The FCC noted that the TCPA “statute carves out calls ‘made with the prior express consent of the called party’ from its prohibitions. The court vacated as arbitrary and capricious the Commission’s interpretation of the term ‘called party,’ including a one-call safe harbor for callers to detect reassignments, and noted that the Commission ‘consistently adopted a ‘reasonable reliance’ approach when interpreting the TCPA’s approval of calls based on ‘prior express consent.’ “

So the FCC seeks public comment on “how to interpret the term ‘called party’ for calls to reassigned numbers. Does the ‘called party’ refer to ‘the person the caller expected to reach’? Or does it refer to the party the caller reasonably expected to reach? Or does it refer to ‘the person actually reached, the wireless number’s present-day subscriber after reassignment’? Or does it refer to a ‘customary user’ (‘such as a close relative on a subscriber’s family calling plan’), rather than… the subscriber herself’? What interpretation best implements the statute in light of the decision? Should we maintain our reasonable-reliance approach to prior express consent? Is a reassigned numbers safe harbor necessary, and if so, what is our specific statutory authority for such a safe harbor? May we, consistent with the statute, interpret the term ‘called party’ to mean different things in differing contexts? How should the Commission’s proceeding to establish a reassigned numbers database impact our interpretation, if at all?”

It is interesting that the FCC asks these questions as part of this request for comment, in addition to the recent Second Notice of Further Proposed Rulemaking about calls to reassigned wireless numbers.

  1. The FCC asks “how a called party may revoke prior express consent to receive robocalls.”

The Circuit Court decision said that “a party may revoke her consent through any reasonable means clearly expressing a desire to receive no further messages from the caller,” meaning that “callers… have no need to train every retail employee on the finer points of revocation” and have “every incentive to avoid TCPA liability by making available clearly-defined and easy-to-use opt-out methods.”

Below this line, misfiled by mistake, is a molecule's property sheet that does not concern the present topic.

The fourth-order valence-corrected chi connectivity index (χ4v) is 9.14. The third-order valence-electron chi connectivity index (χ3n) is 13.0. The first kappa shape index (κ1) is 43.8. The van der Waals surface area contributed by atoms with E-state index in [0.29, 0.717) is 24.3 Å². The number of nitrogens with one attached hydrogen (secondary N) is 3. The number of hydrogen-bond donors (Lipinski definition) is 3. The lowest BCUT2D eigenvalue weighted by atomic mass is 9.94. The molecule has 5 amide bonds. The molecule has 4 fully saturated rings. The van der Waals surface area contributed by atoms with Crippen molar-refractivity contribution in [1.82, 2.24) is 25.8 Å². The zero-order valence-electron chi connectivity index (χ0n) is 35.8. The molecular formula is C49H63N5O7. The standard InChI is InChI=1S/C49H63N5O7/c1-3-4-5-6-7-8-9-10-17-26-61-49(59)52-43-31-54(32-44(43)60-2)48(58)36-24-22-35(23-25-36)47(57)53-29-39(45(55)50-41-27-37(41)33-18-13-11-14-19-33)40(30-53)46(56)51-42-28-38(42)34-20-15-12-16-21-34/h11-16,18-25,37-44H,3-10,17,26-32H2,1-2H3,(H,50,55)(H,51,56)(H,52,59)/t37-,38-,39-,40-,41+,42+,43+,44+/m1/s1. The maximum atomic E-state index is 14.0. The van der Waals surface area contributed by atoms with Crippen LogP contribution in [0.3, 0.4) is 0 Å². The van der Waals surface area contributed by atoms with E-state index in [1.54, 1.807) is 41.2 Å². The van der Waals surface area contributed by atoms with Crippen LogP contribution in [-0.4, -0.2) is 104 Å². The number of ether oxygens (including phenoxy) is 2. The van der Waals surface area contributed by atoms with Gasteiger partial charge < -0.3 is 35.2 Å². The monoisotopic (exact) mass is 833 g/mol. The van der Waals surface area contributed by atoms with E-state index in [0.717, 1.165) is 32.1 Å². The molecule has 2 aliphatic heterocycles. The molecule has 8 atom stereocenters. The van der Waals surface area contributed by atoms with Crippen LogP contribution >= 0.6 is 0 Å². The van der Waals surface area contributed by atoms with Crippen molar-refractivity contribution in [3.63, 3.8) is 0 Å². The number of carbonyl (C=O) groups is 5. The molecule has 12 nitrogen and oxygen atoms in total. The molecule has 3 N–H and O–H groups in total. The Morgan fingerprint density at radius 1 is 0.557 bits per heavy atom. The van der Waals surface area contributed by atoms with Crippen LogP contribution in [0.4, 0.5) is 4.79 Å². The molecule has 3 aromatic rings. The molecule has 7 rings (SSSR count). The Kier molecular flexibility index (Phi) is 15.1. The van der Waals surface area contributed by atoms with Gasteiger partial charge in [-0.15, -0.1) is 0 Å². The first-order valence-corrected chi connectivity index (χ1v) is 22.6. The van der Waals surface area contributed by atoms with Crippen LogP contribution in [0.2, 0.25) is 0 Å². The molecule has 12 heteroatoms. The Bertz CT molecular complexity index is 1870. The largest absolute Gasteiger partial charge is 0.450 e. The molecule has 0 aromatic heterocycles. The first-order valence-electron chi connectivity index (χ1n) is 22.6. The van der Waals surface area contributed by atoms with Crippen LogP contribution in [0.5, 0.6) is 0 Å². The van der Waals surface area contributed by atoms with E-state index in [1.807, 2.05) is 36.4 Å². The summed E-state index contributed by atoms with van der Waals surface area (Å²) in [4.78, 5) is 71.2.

So the FCC asked “what opt-out methods would be sufficiently clearly defined and easy to use such that ‘any effort to sidestep the available methods in favor of idiosyncratic or imaginative revocation requests might well be seen as unreasonable.’ For example, what opt-out method would be clearly defined and sufficiently easy to use for unwanted calls? Pushing a standardized code (such as “*7”)? Saying ‘stop calling’ in response to a live caller? Offering opt-out through a website? For unwanted texts, would a response of ‘stop’ or similar keywords be sufficiently easy to use and clearly defined? What other methods would be sufficient? And must callers offer all or some combination of such methods to qualify?”

  1. The FCC asks whether or not government contractors are "persons" under the TCPA, and thus whether or not they are liable for TCPA violations?

Given the Circuit Court’s decision, the FCC now seeks “renewed comment on two pending petitions for reconsideration of the Commission’s Broadnet Declaratory Ruling” on the TCPA status of government contractors. “National Consumer Law Center asks the Commission to reconsider its interpretation of ‘person’ and clarify that federal government contractors, regardless of their status as common-law agents, are ‘persons’ under the TCPA. In the second, Professional Services Council asks the Commission to reconsider its reliance on common-law agency principles and clarify that contractors acting on behalf of the federal government are not ‘persons’ under the TCPA. We seek comment on issues raised in those petitions and whether contractors acting on behalf of federal, state, and local governments are ‘persons’ under the TCPA. While the question of whether contractors acting on behalf of state and local governments are ‘persons’ for purposes of the TCPA is not raised in the pending petitions for reconsideration of the Broadnet Declaratory Ruling, the Commission has not addressed these questions. Should it do so now? Are all three levels of government subject to the same legal framework in determining whether they are ‘persons’? How is a state or local government official, or a contractor making calls on their behalf, legally similar to or different from federal government callers?”

  1. The FCC asks if the FCC’s 2016 Federal Debt Collection Rules need to be reconsidered.

A petition filed by Great Lakes Higher Education Corp. et al. asked for the FCC to reconsider the TCPA federal debt collection rules the FCC approved in 2016, /article/fcc-narrows-exemption-government-debt-collection-calls-tcpa particularly as it regarded calls to reassigned numbers. “In light of the court’s opinion on reassigned numbers, we seek renewed comment on this and other issues raised by the petition. We also seek comment on the interplay between the Broadnet decision and the Budget Act amendments—if a federal contractor is not a “person” for purposes of the TCPA (as the Commission held in Broadnet), would the rules adopted in the 2016 Federal Debt Collection Rules even apply to a federal contractor collecting a federal debt? Do persons who are not federal contractors collect federal debts? Or does the Budget Act amendment underlying the 2016 Federal Debt Collection Rules undermine the rationale of Broadnet?”

(Sen. Ed Markey (D-MA) continues to lead the charge in Congress to rescind those government debt collection rules with his HANGUP Act.)

The Insights Association will be submitting comments on many of these TCPA issues. We could use more input and guidance from the marketing research and data analytics industry. Get in touch today!